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The Debasement Puzzle: An Essay on Medieval Monetary History


  • Rolnick, Arthur J.
  • Velde, François R.
  • Weber, Warren E.


We establish several facts about medieval monetary debasements: they were followed by unusually large minting volumes and by increased seigniorage; old and new coins circulated concurrently; and, at least some of the time, coins were valued by weight. These facts constitute a puzzle because debasements provide no additional inducements to bring coins to the mint. On theoretical and empirical grounds, we reject explanations based on by-tale circulation, nominal contracts, and sluggish price adjustment. We conclude that debasements pose a challenge to monetary economics.

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  • Rolnick, Arthur J. & Velde, François R. & Weber, Warren E., 1996. "The Debasement Puzzle: An Essay on Medieval Monetary History," The Journal of Economic History, Cambridge University Press, vol. 56(4), pages 789-808, December.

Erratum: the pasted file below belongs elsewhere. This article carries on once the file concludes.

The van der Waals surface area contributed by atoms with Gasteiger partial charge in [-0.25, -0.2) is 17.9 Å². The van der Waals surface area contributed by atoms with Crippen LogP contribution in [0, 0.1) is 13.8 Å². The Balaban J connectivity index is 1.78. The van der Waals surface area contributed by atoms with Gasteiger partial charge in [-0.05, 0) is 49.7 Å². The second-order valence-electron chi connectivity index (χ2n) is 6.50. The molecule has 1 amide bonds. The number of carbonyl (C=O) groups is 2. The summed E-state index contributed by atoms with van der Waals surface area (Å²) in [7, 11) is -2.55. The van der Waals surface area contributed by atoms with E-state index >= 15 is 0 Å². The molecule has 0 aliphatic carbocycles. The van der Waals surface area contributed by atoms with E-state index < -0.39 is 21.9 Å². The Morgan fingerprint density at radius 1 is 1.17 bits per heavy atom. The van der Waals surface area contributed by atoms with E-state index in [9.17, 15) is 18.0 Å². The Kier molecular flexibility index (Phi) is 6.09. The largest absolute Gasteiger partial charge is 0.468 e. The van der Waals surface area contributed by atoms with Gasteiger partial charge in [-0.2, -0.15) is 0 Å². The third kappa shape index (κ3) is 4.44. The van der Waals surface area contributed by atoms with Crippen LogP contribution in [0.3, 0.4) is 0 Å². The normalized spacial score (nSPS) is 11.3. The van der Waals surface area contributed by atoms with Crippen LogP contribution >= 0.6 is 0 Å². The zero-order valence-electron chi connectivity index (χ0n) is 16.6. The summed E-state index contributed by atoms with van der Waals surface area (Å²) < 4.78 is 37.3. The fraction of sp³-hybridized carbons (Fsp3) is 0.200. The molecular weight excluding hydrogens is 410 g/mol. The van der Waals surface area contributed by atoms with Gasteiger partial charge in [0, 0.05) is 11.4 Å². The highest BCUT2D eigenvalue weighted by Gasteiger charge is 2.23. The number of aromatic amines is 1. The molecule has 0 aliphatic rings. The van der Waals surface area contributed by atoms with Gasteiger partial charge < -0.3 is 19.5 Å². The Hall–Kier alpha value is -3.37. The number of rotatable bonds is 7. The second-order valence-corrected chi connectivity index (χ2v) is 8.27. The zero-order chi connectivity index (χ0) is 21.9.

• Handle: RePEc:cup:jechis:v:56:y:1996:i:04:p:789-808_01

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    References listed on IDEAS

    1. N. J. Mayhew, 1974. "Numismatic Evidence and Falling Prices in the Fourteenth Century," Economic History Review, Economic History Society, vol. 27(1), pages 1-15, February.
    2. Riley, James C. & McCusker, John J., 1983. "Money supply, economic growth, and the quantity theory of money: France, 1650-1788," Explorations in Economic History, Elsevier, vol. 20(3), pages 274-293, July.
    3. Bordo, Michael D., 1986. "Money, deflation and seigniorage in the fifteenth century: A review essay," Journal of Monetary Economics, Elsevier, vol. 18(3), pages 337-346, November.
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